It happened while reading last night. The last two chapters of The Untethered Soul by Michael Singer. The entire book has been quite an eye-opening experience, but it is the penultimate chapter which struck me like Thor’s hammer with clarity on a subject previously very clouded: The Tao Te Ching.
I’ve read the Tao several times, and studied extensively Dr. Wayne Dyer’s Change Your Thoughts, Change Your Life, an exploration of each individual verse and a commonization of the language and message, as he interpreted it, for today’s audience. I adore the book and, indeed, re-read, every morning prior to my meditation, a random chapter.
But Singer took this important and deeply complex book and subject to its root with a pair of simple, clean analogies. First, he likened the daily trials and tribulations of normal human life to a pendulum; it’s known that if you pull a pendulum to a given height in one direction, it will swing to precisely that height in the opposite direction before beginning its slow deceleration to balance. Life is precisely the same, Singer points out. Any extreme situation begets an equally extreme reaction, as we push back against whatever we perceive to be assailing us. But the Tao teaches that life needn’t be lived in the extremes. Indeed, peace and harmony lie between.
The example used so brilliantly was one I’ve used in my book and in many conversations about empathy over the time I’ve been describing it: traffic. If someone cuts you off in rush hour traffic, likely you’ll react angrily and spend at least some time fuming about it. You’ll spend that time living in the past, in the event that happened 8 seconds ago, or 8 hours ago, depending on how long you allow it to derail you. That isn’t the fault of the other driver, either. It’s your decision to dwell on it and let it eat away at your day.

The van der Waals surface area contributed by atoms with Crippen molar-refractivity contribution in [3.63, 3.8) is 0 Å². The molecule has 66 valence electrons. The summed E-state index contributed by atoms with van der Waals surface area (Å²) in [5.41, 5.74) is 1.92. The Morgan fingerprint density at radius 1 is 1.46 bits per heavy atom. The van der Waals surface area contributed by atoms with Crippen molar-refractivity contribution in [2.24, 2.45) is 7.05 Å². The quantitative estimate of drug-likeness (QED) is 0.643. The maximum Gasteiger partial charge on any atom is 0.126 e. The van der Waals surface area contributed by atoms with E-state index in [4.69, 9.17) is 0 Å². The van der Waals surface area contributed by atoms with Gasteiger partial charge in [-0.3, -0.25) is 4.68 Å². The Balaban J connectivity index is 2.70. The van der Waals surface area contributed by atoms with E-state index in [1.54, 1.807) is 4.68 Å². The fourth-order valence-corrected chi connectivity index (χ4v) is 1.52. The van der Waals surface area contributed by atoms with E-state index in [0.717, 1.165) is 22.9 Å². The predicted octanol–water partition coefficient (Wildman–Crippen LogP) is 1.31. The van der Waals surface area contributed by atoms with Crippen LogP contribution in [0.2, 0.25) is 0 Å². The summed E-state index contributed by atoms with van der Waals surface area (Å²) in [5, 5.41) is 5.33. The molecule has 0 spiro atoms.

Living the Tao, though, is living without reaction. You’ll notice the other driver being foolish and you’ll feel your ire rising, but when you notice yourself getting angry, you’ll deny them the ability to upset you, and you’ll remain in the now. The event lasts only as long as it lasts, and no longer.
There are 81 verses in the Tao Te Ching, and I’ve read and studied them all many times over the last 2+ years. Living in the center of the pendulum, allowing life to proceed without the need or desire to control it is key to personal peace. Singer drew the parallel of going through life blind, with no expectations of what was to come. Now, when a blind person walks with a cane, tapping and sweeping back and forth, they’re not looking for where they should go, rather they’re determining where NOT to go. Avoiding obstacles and staying centered. Staying on the path without venturing into extremes.
This isn’t to say that life should be lived in a vanilla and uninteresting way. Quite the opposite. Merely that life doesn’t need to be a chaotic bouncing from one extreme to another, crying, bitching, fighting, competing, envying, striving, stretching, reaching, REACTING. Life is meant to be ENJOYED, and that joy is meant to be SHARED. My joy is in creating, through both my writing and my artwork, and in service to my world. Be it bringing light with my words, joy via my artwork, or just helping a stranger load groceries into their trunk.
What is YOUR joy, and how will you express it today?